Think of art composed of sounds and you're almost sure to think of music.
But Stephanie Rowden is interested in audible art that includes music but
goes beyond it. The art of listening (and making art with sound) has always
been, for Stephanie Rowden, connected with the realm of memory and the
imagination. She is continually fascinated by the aural experience and how
vividly we experience a sound of a place or thing despite its physical
absence, conjuring such vivid imagery inside us.
Recently, Rowden came across a description about the nature of listening
versus seeing that stopped her in her tracks: Seeing is light, which moves
much faster than sound: 186,000 miles per second, as opposed to 1,088 feet
per second. To listen, you must slow down and operate at the speed of sound
rather than at the speed of light. In twenty years of making works with
sound Rowden had never considered the medium in quite this way - that perhaps
something in the very nature of sound invites us to pay attention more slowly.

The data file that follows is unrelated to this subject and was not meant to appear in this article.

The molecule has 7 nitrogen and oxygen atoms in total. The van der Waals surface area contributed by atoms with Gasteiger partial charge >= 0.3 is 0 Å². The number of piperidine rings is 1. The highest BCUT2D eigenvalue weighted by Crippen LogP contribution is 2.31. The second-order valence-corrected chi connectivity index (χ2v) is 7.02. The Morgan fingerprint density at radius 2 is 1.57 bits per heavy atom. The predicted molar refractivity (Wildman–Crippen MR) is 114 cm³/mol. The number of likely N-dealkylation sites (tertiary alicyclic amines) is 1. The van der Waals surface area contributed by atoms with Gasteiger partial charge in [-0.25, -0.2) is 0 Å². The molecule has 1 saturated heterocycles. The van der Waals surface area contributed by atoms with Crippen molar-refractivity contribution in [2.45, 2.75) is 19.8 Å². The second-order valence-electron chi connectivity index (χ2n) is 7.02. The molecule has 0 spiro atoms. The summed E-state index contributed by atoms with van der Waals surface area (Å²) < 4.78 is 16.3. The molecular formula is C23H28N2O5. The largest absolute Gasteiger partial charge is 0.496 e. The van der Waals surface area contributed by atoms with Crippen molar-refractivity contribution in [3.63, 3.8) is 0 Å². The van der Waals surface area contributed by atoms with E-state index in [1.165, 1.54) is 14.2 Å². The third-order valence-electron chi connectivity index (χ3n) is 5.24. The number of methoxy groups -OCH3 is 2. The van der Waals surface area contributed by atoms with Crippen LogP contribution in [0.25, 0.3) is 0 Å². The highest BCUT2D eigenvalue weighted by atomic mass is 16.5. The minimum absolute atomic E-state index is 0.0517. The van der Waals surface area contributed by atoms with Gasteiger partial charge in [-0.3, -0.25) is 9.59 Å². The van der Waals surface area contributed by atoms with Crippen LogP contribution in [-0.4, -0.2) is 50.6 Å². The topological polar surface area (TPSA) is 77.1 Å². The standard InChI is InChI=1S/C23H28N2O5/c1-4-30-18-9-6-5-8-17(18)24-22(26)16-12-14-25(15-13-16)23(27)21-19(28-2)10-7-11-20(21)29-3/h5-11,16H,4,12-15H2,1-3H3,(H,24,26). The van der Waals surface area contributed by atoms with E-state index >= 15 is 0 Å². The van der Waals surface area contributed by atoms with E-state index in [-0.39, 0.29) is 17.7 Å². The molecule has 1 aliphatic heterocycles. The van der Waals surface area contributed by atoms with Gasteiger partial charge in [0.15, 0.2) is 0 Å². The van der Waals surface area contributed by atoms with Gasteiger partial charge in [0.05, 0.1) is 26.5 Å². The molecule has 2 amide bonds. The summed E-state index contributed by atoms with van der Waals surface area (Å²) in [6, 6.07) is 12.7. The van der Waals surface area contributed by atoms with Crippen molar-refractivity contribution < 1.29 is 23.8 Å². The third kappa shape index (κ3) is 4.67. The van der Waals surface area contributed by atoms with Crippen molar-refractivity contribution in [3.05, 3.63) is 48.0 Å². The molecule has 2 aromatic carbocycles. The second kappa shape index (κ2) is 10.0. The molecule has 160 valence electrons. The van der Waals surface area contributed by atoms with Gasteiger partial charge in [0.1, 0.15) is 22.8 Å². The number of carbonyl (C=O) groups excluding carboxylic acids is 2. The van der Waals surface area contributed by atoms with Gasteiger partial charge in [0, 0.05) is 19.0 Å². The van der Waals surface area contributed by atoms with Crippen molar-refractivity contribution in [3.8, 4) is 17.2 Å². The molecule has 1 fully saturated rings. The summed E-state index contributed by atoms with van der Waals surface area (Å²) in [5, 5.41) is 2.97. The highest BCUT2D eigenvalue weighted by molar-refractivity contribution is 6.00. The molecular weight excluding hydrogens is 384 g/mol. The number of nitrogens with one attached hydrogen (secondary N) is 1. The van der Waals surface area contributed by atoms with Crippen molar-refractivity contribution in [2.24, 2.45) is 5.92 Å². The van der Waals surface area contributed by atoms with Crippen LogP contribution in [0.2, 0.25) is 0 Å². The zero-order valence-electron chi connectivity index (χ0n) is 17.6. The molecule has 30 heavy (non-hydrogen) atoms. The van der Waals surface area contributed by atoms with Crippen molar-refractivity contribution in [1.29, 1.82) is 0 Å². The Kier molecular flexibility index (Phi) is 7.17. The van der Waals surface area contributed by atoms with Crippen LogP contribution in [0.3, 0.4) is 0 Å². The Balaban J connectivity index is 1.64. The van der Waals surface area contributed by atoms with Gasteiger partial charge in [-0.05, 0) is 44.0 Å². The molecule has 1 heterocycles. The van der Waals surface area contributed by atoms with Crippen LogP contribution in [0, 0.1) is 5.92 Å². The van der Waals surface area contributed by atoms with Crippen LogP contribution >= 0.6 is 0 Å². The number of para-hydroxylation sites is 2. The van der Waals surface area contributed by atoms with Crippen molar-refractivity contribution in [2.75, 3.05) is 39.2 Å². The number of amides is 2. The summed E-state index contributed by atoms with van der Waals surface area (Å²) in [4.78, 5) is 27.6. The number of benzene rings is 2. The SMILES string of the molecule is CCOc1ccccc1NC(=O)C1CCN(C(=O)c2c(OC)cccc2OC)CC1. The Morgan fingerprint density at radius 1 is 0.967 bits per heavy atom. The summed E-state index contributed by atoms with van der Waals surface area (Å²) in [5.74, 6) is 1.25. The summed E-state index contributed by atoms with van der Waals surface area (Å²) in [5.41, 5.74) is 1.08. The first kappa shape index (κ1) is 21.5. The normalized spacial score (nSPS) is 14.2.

Stephanie Rowden's "sound portraits" are encountered as frames or sculptures
often containing tiny doors instead of pictures. Upon opening the doors, the
visitor hears a poem, a song, a lengthy anecdote. A work specially commissioned
for the exhibition "S.O.S." at The Tang Museum focused on the lives and
stories of the Tang's hometown of Saratoga Springs, offering elusive yet
insightful perspectives on the city's history and culture. Rowden's other
site-related soundworks include installations in a museum portrait gallery
at The Brooklyn Museum, the vaults under the Brooklyn Bridge shown at Art in
the Anchorage, and a vaudeville-era silent movie-house lobby displayed at The
Michigan Theater in Ann Arbor. She has had residencies at the Ragdale Foundation
and the MacDowell Colony and is a recipient of a Mid-Atlantic Arts
Alliance/National Endowment for the Arts Sculpture Fellowship. Her work is
regularly featured at Littlejohn Contemporary.